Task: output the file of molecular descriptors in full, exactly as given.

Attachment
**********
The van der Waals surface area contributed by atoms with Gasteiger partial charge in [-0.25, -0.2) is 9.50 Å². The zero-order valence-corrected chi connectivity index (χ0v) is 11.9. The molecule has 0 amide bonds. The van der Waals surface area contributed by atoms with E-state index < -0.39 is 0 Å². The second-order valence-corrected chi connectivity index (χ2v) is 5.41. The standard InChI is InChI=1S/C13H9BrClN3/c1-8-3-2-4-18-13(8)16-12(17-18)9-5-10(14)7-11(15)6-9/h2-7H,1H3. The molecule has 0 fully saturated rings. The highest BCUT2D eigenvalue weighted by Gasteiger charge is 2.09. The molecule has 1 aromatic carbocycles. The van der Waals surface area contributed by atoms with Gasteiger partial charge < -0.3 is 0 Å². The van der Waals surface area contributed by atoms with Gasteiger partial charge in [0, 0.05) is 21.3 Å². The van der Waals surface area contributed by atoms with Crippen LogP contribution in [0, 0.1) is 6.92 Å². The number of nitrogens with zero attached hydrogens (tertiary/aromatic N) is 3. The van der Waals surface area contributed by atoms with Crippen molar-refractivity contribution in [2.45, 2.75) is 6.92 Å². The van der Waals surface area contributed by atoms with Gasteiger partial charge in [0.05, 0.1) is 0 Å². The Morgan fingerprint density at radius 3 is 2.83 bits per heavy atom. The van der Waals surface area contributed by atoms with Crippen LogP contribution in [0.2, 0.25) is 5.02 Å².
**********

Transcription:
The van der Waals surface area contributed by atoms with Gasteiger partial charge in [-0.25, -0.2) is 9.50 Å². The zero-order valence-corrected chi connectivity index (χ0v) is 11.9. The molecule has 0 amide bonds. The van der Waals surface area contributed by atoms with E-state index < -0.39 is 0 Å². The second-order valence-corrected chi connectivity index (χ2v) is 5.41. The standard InChI is InChI=1S/C13H9BrClN3/c1-8-3-2-4-18-13(8)16-12(17-18)9-5-10(14)7-11(15)6-9/h2-7H,1H3. The molecule has 0 fully saturated rings. The highest BCUT2D eigenvalue weighted by Gasteiger charge is 2.09. The molecule has 1 aromatic carbocycles. The van der Waals surface area contributed by atoms with Gasteiger partial charge < -0.3 is 0 Å². The van der Waals surface area contributed by atoms with Gasteiger partial charge in [0, 0.05) is 21.3 Å². The van der Waals surface area contributed by atoms with Crippen LogP contribution in [0, 0.1) is 6.92 Å². The number of nitrogens with zero attached hydrogens (tertiary/aromatic N) is 3. The van der Waals surface area contributed by atoms with Crippen molar-refractivity contribution in [2.45, 2.75) is 6.92 Å². The van der Waals surface area contributed by atoms with Gasteiger partial charge in [0.05, 0.1) is 0 Å². The Morgan fingerprint density at radius 3 is 2.83 bits per heavy atom. The van der Waals surface area contributed by atoms with Crippen LogP contribution in [0.2, 0.25) is 5.02 Å².